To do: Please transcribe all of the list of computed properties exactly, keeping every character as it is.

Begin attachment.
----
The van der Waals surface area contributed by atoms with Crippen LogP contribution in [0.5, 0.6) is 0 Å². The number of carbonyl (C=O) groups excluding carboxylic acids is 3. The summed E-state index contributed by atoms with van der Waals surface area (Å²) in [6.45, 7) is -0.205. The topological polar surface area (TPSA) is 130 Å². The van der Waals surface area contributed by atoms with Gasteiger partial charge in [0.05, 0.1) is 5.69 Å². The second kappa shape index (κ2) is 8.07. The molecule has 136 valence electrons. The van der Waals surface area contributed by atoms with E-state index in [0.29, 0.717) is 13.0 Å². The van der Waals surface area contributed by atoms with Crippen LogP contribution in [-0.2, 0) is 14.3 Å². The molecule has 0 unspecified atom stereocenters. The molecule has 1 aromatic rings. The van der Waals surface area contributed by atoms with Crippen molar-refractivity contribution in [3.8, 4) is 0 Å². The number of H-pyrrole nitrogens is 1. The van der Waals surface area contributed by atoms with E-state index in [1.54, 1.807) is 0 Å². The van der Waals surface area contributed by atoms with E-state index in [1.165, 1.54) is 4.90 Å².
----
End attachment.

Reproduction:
The van der Waals surface area contributed by atoms with Crippen LogP contribution in [0.5, 0.6) is 0 Å². The number of carbonyl (C=O) groups excluding carboxylic acids is 3. The summed E-state index contributed by atoms with van der Waals surface area (Å²) in [6.45, 7) is -0.205. The topological polar surface area (TPSA) is 130 Å². The van der Waals surface area contributed by atoms with Gasteiger partial charge in [0.05, 0.1) is 5.69 Å². The second kappa shape index (κ2) is 8.07. The molecule has 136 valence electrons. The van der Waals surface area contributed by atoms with E-state index in [0.29, 0.717) is 13.0 Å². The van der Waals surface area contributed by atoms with Crippen LogP contribution in [-0.2, 0) is 14.3 Å². The molecule has 0 unspecified atom stereocenters. The molecule has 1 aromatic rings. The van der Waals surface area contributed by atoms with Crippen molar-refractivity contribution in [3.8, 4) is 0 Å². The number of H-pyrrole nitrogens is 1. The van der Waals surface area contributed by atoms with E-state index in [1.54, 1.807) is 0 Å². The van der Waals surface area contributed by atoms with E-state index in [1.165, 1.54) is 4.90 Å².